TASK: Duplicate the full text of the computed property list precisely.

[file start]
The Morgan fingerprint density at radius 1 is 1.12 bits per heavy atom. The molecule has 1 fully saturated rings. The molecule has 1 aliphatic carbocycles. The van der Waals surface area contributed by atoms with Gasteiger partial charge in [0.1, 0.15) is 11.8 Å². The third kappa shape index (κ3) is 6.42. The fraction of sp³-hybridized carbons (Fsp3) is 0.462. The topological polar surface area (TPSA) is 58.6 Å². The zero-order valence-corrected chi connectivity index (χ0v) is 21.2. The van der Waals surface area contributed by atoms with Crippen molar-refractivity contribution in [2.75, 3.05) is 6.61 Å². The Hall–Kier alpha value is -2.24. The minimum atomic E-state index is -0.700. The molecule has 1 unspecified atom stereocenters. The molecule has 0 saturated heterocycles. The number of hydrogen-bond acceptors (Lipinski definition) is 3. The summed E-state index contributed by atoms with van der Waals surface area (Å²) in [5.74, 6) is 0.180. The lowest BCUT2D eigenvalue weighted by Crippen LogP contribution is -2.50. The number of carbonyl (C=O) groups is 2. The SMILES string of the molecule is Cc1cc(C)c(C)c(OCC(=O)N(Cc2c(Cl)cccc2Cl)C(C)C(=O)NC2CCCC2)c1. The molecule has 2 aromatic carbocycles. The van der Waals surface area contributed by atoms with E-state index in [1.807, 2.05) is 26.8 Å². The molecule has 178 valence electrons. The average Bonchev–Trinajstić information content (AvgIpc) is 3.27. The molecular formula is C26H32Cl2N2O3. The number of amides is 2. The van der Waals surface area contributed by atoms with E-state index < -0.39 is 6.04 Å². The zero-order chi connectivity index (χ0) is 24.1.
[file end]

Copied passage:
The Morgan fingerprint density at radius 1 is 1.12 bits per heavy atom. The molecule has 1 fully saturated rings. The molecule has 1 aliphatic carbocycles. The van der Waals surface area contributed by atoms with Gasteiger partial charge in [0.1, 0.15) is 11.8 Å². The third kappa shape index (κ3) is 6.42. The fraction of sp³-hybridized carbons (Fsp3) is 0.462. The topological polar surface area (TPSA) is 58.6 Å². The zero-order valence-corrected chi connectivity index (χ0v) is 21.2. The van der Waals surface area contributed by atoms with Crippen molar-refractivity contribution in [2.75, 3.05) is 6.61 Å². The Hall–Kier alpha value is -2.24. The minimum atomic E-state index is -0.700. The molecule has 1 unspecified atom stereocenters. The molecule has 0 saturated heterocycles. The number of hydrogen-bond acceptors (Lipinski definition) is 3. The summed E-state index contributed by atoms with van der Waals surface area (Å²) in [5.74, 6) is 0.180. The lowest BCUT2D eigenvalue weighted by Crippen LogP contribution is -2.50. The number of carbonyl (C=O) groups is 2. The SMILES string of the molecule is Cc1cc(C)c(C)c(OCC(=O)N(Cc2c(Cl)cccc2Cl)C(C)C(=O)NC2CCCC2)c1. The molecule has 2 aromatic carbocycles. The van der Waals surface area contributed by atoms with E-state index in [1.807, 2.05) is 26.8 Å². The molecule has 178 valence electrons. The average Bonchev–Trinajstić information content (AvgIpc) is 3.27. The molecular formula is C26H32Cl2N2O3. The number of amides is 2. The van der Waals surface area contributed by atoms with E-state index < -0.39 is 6.04 Å². The zero-order chi connectivity index (χ0) is 24.1.